This past Thursday I spent time with a fourth grade class at Shelburne Community School. I taught them about basic characteristics of apes, what species constituted the group "ape," and what was so special about the way gorillas think. Though I had done the research months ago and have had some time to mentally process the implications of communicating with another species, I forgot just how amazing Koko's accomplishments are. Seeing a group of 21 kids reacting to this information for the first time, I was reminded of just how insane it all is. They enjoyed the stories I had to share about Koko, and got to watch several videos of Koko in action. They were thrilled when they heard I would be coming back to talk to them again on Monday. Since the highlight of the first presentation was Koko, it will be more difficult to keep them engaged in the conservation aspect, since Koko is not a part of it. Overall, I feel great about how this project wound up.
The biggest issue I've been facing has been cutting back my plans. There's so much I want to do for this cause, and I just don't have the time to commit to it. I've scaled it back in such a way that I'm still addressing all three prongs of my original (extensive) plan: awareness, education, and fundraising. I'll be running a green grey coin drive to raise funds, creating an elementary school curriculum, and making a poster campaign. I'll also be posting my curriculum on Roots and Shoots.
This week I got my proposal back with feedback and spent most of my time working on editing down my proposal. The main thing I've focused on is eliminating redundant projects and fine tuning what I'm hoping to accomplish. I also laid the groundwork for several different projects, like getting the contact information for an elementary school teacher at Shelburne Community School and doing some more background research. I'm hoping to finish some components over Christmas break, like the informational poster campaign or the introductory morning meeting announcement. I also want to start sending emails to administration members about a potential movie screening, because that's the component of the project that I think will take the most planning and the most notice.
I am currently in the part of the project that is always most difficult for me: getting started. I've been having an especially hard time given all of the other moving parts in my life right now, like Single Author and college applications. All things considered, my plans are still moving forward. I recently had a good talk with a 4th grader (my sister) from the Shelburne Community School about what activities are most successful in her class, and figured out what kids in her age group would find most interesting. I also got the contact information for the teacher of her class, and am planning on contacting her over the upcoming break. I am excited that although I haven't had as much time as I would hope to devote to this, I am still making progress putting together one of the most important pieces of this project. I am very excited to get the chance to talk to younger students about primates and teach them about conservation.
While my work on this project has been rewarding so far, I've come to realize just how difficult fundraising can be. You can only ask for many so many times and in so many ways without antagonizing the community that you're trying to get support from. In addition, most of my ideas are long term (within the scope of this project) campaigns that need a certain amount of work to get off the ground. There's so much happening during this month of senior year that it's been difficult to make that happen. Hopefully I'll be able to lay the groundwork over Christmas break.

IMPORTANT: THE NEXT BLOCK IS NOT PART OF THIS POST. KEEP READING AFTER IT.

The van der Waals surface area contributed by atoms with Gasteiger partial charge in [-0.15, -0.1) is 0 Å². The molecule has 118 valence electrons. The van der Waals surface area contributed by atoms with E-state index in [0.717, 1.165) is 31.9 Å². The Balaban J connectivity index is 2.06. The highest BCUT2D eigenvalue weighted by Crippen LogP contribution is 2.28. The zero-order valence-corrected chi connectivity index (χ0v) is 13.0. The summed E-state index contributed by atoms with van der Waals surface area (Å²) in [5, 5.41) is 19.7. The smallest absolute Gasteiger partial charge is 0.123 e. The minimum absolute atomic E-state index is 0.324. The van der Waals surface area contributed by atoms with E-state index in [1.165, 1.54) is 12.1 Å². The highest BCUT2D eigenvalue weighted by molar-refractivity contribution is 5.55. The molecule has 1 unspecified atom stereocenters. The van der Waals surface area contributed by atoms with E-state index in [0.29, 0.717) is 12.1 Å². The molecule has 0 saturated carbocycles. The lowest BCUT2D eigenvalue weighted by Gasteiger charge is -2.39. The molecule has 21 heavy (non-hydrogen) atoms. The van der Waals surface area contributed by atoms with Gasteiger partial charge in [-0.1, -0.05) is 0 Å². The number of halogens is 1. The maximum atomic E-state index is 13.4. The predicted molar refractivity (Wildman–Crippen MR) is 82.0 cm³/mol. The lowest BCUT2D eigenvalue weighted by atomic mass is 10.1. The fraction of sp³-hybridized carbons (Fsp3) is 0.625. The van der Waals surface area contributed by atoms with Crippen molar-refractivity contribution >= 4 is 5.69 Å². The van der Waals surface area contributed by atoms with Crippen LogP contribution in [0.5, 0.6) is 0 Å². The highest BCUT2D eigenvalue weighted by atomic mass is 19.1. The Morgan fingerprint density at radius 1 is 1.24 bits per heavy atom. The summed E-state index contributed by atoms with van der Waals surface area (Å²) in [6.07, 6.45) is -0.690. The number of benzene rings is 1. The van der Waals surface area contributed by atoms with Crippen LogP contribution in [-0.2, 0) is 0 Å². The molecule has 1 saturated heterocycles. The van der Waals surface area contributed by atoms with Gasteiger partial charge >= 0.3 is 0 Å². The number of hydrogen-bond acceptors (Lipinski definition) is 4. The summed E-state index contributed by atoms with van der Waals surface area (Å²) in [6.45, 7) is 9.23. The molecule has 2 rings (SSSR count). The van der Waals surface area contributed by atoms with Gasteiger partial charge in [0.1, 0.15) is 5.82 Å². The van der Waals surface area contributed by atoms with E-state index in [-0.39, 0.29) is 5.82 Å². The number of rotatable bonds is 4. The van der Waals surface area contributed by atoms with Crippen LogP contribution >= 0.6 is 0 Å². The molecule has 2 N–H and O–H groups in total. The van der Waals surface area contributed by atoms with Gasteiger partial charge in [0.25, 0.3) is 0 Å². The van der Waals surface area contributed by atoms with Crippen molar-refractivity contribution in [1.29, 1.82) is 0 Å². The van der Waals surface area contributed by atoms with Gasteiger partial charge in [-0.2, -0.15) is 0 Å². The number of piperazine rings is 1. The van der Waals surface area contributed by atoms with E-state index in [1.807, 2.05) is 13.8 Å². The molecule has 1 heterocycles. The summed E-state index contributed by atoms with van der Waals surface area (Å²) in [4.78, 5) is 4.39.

The other thing I need to do is figure out which parts of my proposal I want to execute. Several of my ideas rely on pathos, and I don't want this to be too sad. I've been struggling to balance engaging the community and actually conveying information. I know that I care deeply about this subject, and I really hope that I'll be able to make others care as well.
Coming up with an action plan has been trickier than I originally imagined. Because my topic isn't one that has a ton of local resources that I could take advantage of, I'm finding that I need to think outside the box. The main focus of my campaign will be education, so I'm hoping to get into a couple of elementary schools, run a poster campaign/fundraiser, and provide a week's worth of lessons for the VCS 10th grade evolutionary biology class on human evolution and how it relates to primates. I will also put together a portfolio of lab reports describing the many species of primates as a standard for how lab reports should look, as well as to have on file for any future conservation efforts led in either Encounter Week or R + S form. The fundraising campaign will begin with a Green/Grey contest coin drive, with the proceeds going to adopting a gorilla on behalf of the VCS community. Following that, I'll create a more widespread fundraising initiative that will target the broader community, which will also play into the poster campaign. This whole process is trickier than I imagined, but so far it seems that the planning stage will be the hardest.
The vast majority of footage of Koko takes place in the last decade or two. One of my main recurring thoughts while watching the remarkable videos was, "This is absolutely amazing! But how did they teach her?" That was when I happened upon a 1978 documentary entitled Koko-- A Talking Gorilla. It's focus was on her younger years, and the research that was conducted on her adolescent mind. The movie also delves into her social relationships, and the rate at which she learned to speak using American Sign Language (ASL).
Koko-- A Talking Gorilla https://www.youtube.com/watch?v=0NwCrXVUm_Q